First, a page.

The independent student news site of San Marcos, California

The Cougar Chronicle

The independent student news site of San Marcos, California

The Cougar Chronicle

The independent student news site of San Marcos, California

The Cougar Chronicle

Rally against student debt and for quality education


By Kelly Wyrick


Student debt today is at an all-time high, now even surpassing both auto loan debt and credit card debt nationally.

Americans owe $1.2 trillion; yes, that’s $1.2 trillion, not million, not billion, but trillion- with a T. Student loan debt continues to balloon at an ever faster rate due to increasing interest rates and campus tuitions and fees. At CSUSM alone, fees have gone up 97.4 percent in the last seven years.

Seeing the enormity of the crisis, California Governor Jerry Brown ordered a moratorium on tuition increases, yet many CSU campuses, like our own, have begun implementing “student success fees” as a way around the Governor’s orders. This success fee started out in 2013 to 2014 at $300; after that they will increase $100 each year until 2016 to 2017 when it hits $500.

These “student success fees” are not actually helping us be more successful at CSUSM. They are simply transforming what was once an affordable institution of public higher education into a private university that sucks money out of our pockets and burdens us with more debt. If we had the money to go to a private university, we might have, but since we don’t, we chose CSUSM because of its reputation for quality education at a cost we could actually afford.

So here’s the big question, where does the money from all our fees go? Not to our faculty- that’s for sure. They have not received more than a 1.34 percent raise since 2008, even though they’re the ones most responsible for providing us with quality education. It’s also apparently not going to the opening of more classes and class sections that we all could really use.

The great sucking sound you hear comes from CSU management and administration. From 2008 to 2010, CSU spent $6 million on raises (yes that’s just raises!) for more than 550 managers. The top CSU executives’ salaries rose 71 percent from 1998 to 2011. CSUSM alone currently spends over $1 million a month (yes, a month!) on administrative salaries.

That’s not right, and something has to be done about it. We need to rethink our priorities about exactly where the money should go and who should receive it. We need to stop the increases in student fees (“success” or otherwise), and make sure our money is well-spent. Administrators seem to be sucking in way more money than they should, and many students are paying more and more to have fewer available classes and less attention from their overburdened, underpaid professors than they deserve.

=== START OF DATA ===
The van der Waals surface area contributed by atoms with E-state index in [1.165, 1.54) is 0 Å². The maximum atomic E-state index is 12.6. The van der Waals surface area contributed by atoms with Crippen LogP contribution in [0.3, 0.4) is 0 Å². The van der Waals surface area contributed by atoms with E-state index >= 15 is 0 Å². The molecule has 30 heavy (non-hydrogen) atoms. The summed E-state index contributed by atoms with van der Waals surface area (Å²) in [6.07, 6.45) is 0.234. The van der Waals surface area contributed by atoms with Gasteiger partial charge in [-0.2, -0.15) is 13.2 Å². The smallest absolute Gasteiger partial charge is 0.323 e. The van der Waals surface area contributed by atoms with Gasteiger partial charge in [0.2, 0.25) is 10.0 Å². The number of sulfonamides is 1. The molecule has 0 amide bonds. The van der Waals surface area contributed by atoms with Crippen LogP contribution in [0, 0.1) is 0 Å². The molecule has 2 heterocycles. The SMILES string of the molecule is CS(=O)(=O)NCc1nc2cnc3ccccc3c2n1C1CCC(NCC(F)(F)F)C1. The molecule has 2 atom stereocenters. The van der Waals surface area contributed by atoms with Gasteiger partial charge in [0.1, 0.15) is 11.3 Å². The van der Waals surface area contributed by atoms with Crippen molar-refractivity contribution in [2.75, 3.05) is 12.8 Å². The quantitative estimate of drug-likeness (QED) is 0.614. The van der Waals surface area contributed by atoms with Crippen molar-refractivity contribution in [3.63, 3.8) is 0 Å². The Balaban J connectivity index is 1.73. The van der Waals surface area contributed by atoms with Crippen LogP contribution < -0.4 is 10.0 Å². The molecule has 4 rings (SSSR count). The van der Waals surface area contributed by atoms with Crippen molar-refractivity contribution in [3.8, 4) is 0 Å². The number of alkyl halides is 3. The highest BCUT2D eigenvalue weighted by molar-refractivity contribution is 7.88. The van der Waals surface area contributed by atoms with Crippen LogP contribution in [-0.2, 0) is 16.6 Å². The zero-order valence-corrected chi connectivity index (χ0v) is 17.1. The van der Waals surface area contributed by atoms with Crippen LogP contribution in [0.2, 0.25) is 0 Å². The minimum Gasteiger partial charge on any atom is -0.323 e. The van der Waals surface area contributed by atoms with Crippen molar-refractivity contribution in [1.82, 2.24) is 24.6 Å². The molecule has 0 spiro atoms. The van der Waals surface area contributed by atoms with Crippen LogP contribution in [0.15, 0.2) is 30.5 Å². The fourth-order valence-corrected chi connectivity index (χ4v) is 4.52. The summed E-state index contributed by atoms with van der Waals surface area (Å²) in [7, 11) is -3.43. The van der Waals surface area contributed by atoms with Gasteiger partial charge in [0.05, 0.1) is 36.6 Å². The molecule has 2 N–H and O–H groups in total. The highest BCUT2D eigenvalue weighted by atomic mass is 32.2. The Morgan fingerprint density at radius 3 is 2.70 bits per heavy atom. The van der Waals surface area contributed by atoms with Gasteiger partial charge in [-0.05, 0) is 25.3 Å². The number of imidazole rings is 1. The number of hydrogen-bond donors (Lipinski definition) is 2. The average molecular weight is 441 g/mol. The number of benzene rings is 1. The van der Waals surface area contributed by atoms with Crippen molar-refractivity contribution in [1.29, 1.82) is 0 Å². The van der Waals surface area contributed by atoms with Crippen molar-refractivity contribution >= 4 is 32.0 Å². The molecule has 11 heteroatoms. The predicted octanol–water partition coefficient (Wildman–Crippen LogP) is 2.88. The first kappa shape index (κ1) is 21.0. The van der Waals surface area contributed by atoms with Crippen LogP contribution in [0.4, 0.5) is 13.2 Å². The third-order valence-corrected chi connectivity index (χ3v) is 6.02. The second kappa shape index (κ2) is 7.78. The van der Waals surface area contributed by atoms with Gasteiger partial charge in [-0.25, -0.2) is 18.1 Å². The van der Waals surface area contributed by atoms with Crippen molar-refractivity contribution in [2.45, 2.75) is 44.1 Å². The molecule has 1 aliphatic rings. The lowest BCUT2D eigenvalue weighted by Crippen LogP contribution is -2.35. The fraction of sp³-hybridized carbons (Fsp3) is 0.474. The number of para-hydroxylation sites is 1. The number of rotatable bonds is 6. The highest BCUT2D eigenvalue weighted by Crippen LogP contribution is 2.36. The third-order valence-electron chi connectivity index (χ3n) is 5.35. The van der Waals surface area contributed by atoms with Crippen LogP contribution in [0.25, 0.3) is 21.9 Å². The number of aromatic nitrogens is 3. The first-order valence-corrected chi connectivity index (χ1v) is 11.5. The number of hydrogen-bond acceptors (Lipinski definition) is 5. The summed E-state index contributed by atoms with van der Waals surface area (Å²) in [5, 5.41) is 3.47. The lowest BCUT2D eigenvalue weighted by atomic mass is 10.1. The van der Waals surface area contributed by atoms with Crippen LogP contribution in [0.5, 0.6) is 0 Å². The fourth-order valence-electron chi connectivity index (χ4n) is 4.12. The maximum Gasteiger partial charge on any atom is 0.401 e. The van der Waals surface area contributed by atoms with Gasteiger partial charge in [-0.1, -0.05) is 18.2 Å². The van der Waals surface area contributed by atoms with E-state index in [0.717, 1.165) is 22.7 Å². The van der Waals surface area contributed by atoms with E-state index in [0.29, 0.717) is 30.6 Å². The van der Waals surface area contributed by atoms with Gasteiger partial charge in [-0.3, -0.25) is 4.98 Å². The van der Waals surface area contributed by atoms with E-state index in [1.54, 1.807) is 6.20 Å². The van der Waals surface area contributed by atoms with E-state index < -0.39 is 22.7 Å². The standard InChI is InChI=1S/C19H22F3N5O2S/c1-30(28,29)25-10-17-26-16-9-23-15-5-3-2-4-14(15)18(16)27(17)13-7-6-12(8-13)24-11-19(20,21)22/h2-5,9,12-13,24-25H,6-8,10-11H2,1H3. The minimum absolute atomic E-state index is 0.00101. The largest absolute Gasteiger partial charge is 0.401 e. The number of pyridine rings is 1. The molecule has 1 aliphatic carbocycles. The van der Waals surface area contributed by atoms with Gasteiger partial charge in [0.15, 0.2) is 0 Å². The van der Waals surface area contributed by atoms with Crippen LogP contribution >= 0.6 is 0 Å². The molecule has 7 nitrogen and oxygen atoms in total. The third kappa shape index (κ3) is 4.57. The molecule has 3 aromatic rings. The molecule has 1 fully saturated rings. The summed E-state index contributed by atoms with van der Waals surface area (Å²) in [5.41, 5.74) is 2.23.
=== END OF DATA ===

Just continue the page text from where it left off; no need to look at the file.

So what can we do about it? We need to show the administration that we will no longer sit quietly while they gouge students with fee hikes and “success fees” and lo-ball faculty with inadequate pay. Support events such as on Oct. 7, when we gathered during U-hour at the Cesar Chavez status as we rallied in protest of the mismanagement of campus funds by the administration.


View Comments (3)

Comments (3)

All Sort: Newest

Your email address will not be published. Required fields are marked *

  • W

    Western NelsonOct 9, 2014 at 2:30 pm

    lol such a fake comment it hurts me.

  • S

    SMKidOct 8, 2014 at 1:49 pm

    It’s hard as a student to fight for faculty raises when in the long run it will come out of my pocket. If the CSU management and administration is saying they have no money then they will turn to the students to pay more, which is why the cost of tuition has increased over the years.

    Also according to the Executive Order 1086, the Student “Success” Fee was/is only meant to go to three things, “reducing time to graduation, expanded library hours and resources, and student academic support.” ON PAPER, all three of these things were accomplished in the first year of the fee. The library’s hours were extended by 20+hrs a weeks, a few more academic advisors and counselors were hired, and more classes were created and added with the thought it will reduce the time to graduation.

    My question in regards to the Student “Success” fee would be now that the university has done those three things on the smallest fee amount; what are they going to do with the surplus each year?